Thriving South Point community remains safe, friendly
SOUTH POINT, Ohio -- After Revolutionary War veteran William "Ranger" Davidson settled the southernmost tip of Ohio in the late 1700s, South Point has become a thriving community with nearly 4,000 residents.
The village's history is steeped in tradition and generations of families have continued to live in South Point. While the village first began as a small group of William Gaskin's close family members, it has grown into a community intent on keeping it a safe, crime-free area.
Though the population of the town continues to increase, many say the quaint, small community atmosphere remains. The following information was gathered from the book "History of South Point Village" written by Art Ferguson. For more information on South Point, visit the town Web site at www.villageofsouthpoint.com.
William "Ranger" Davidson founded South Point. The town is so named because it is the southernmost point in the State of Ohio. The land Davidson claimed fronted a mile of river and stretched far back to the hills.
On Nov. 9, 1887, the Lawrence County Commissioners approved a petition signed by 58 males asking for the incorporation of the Village of South Point.
South Point's founder
Born Nov. 20, 1747, in Suffex County, Del., Davidson was the son of Lewis and Comfort Warrington Davidson. Lewis named William after his own father and grandfather. Genealogists identify the elder William as "Emigrant" because of his emigration from Scotland to Maryland by way of Ireland in 1649. He was of the Scottish Clan Davidson of the Badenoch area. The clan's pipe music is "Tulloch's Salute," and its badge is boxwood.
South Point's founder is referred to as "Ranger" because of his Revolutionary War service in Pennsylvania's Westmoreland County Militia, Continental Line, known as the "frontier rangers."
William Davidson landed on the northern Ohio shore directly opposite the mouth of the Big Sandy River. By his map, the Big Sandy separated the former Virginia from the new commonwealth of Kentucky. He could see the mouth of Catletts Creek flowing into the Ohio just below the Sandy's mouth. As he built his cabin, he retreated at night to the point between the two rivers for a better defense against any renegade Indians roaming the area.
The family members accompanying William Davidson in 1798 are not listed. He brought the younger members of his family and his wife to South Point in 1799, where a frontier homestead awaited them. John Davidson, his older son from his first marriage, was a farmer and merchant in South Point until his death in 1828. His wife Margaret Armstrong died two years later.
William Davidson had five children by his first wife, Rosanna Hutchinson, who died in 1782, and 10 children by his second wife, Barbara McDole.
South Point's founder died Nov. 16, 1811, after carving a vast farmland out of the wilderness.
Children by William Davidson's first marriage to Hutchinson were John, Lewis, Comfort, David and Mary. The children from his second marriage were Margaret, Elizabeth, Sarah, Abraham, Thomas, William Warrington, Jesse, Rose, Joseph William and Cynthia.
Of his children, Margaret, Sarah, Abraham, Thomas, William Warrington and Joseph William remained with the land in and around South Point.
Many married into other pioneer families and produced lines of descendants that touched almost every resident of South Point until the post-World War II residential "boom." Until then, South Pointers referred to each other as cousin, brother, sister, uncle, aunt, grandfather and grandmother, thus keeping families strong.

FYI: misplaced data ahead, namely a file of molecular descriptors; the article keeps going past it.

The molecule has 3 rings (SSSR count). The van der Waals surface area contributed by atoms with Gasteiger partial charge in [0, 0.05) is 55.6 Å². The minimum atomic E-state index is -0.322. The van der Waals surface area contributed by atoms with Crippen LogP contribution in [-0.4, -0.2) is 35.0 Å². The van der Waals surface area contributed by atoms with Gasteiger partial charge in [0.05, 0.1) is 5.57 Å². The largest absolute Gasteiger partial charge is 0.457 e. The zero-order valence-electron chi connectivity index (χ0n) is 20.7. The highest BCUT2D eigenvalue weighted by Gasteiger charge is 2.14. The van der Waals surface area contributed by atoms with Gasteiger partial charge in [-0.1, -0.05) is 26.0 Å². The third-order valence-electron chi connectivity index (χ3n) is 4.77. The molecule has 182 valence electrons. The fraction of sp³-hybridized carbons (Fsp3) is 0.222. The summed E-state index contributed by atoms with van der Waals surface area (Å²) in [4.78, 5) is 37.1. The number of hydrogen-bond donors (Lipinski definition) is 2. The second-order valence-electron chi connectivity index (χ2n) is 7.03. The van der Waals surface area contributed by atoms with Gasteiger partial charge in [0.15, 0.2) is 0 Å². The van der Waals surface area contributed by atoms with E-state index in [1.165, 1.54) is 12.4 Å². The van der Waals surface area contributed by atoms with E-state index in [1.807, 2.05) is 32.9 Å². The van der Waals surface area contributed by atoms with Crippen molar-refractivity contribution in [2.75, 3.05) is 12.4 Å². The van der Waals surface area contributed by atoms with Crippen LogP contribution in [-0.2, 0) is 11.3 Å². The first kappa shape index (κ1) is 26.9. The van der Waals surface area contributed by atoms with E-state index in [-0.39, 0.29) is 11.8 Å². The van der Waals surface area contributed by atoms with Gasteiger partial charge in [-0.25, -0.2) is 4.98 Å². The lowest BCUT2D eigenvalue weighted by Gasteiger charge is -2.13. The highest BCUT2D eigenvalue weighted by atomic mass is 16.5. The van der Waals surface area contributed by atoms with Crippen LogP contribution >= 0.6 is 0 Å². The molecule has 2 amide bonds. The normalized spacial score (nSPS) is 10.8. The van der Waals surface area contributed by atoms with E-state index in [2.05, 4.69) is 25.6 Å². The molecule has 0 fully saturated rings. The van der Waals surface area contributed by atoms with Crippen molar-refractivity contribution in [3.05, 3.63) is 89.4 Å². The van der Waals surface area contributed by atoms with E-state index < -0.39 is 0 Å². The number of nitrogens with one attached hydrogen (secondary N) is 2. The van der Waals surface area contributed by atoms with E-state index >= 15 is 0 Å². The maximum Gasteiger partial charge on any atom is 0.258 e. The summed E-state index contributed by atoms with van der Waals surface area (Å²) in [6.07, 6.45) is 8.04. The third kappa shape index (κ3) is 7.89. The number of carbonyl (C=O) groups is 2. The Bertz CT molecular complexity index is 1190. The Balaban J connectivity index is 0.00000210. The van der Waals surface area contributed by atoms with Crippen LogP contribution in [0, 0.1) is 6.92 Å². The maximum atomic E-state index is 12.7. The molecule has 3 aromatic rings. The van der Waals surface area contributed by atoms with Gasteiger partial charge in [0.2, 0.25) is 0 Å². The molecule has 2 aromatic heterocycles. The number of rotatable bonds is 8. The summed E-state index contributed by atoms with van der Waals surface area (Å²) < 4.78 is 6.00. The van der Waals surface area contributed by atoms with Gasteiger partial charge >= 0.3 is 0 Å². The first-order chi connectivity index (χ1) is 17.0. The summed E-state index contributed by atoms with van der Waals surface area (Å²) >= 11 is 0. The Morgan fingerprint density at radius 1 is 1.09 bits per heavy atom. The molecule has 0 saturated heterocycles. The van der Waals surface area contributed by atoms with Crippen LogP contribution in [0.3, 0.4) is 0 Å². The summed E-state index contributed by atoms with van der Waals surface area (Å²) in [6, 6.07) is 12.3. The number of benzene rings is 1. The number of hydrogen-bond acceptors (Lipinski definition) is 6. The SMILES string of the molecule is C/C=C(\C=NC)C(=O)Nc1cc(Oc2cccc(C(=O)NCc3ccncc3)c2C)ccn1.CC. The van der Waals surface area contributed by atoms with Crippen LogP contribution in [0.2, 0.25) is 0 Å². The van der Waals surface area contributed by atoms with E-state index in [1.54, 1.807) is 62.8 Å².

By the 1820s, residents from other South Point geographic areas ranged from the "upriver narrows" to the "downriver narrows." Early settlers included the families of Samuel Ankrim, William McKee, John and Ben Johnston, Daniel Brubaker, Christian and Samuel Kouns, Marvil Elkins, James Ferguson, Mathias Winters, Elisha Greene and James McClure. Pioneers arriving during the next decade were William Freeman, Joseph Leighty, Alfred Hastings, Benjamin Johnston and Pleasant Adkins.
Important South Point firsts
Daniel and Samuel Brubaker built and operated the area's first gristmill in 1813 and soon built the first sawmill.
John Davisson was the first judge of Lawrence County.
Elmer Brubaker operated a blacksmith and machine shop at the corner of Old 52 and Ferry Street.
The first mayor of South Point was Jerry J. Davidson, first clerk was U.M. Davidson and treasurer was J.S. Davidson. Since 1888, only 22 people have held the position of mayor. The longest serving mayor in the Village's history is current mayor William Gaskin. Gaskin has been voted to serve for more than 30 years.
South Point demographics
Population (2000): 3,742
Median household income (2005): $33,300
Median house/condo value (2005): $86,900
Racial Mix: White non-Hispanic 95.8 percent, black 2.3 percent, two or more races 1.5 percent, and American Indian 0.8 percent.
Leading employment industries: Males, metal and metal products, 14 percent. Females, health care, 16 percent.
Mayor: William Gaskin
Village Council: Robert Armstrong, Marlene Arthur, David Classing, Buel Collins, Danny Smith and Ron West
"South Point is a nice little community," said Mayor William Gaskin of the growing southern Ohio community. "With the addition of the industrial park, everyone in the area will have a job in the Point."
"It's the best community in the country to live in," said 68-year resident Patrick Leighty. "We're right in the middle of the Tri-State area. If someone was going to live in the area, I couldn't think of a better place to live."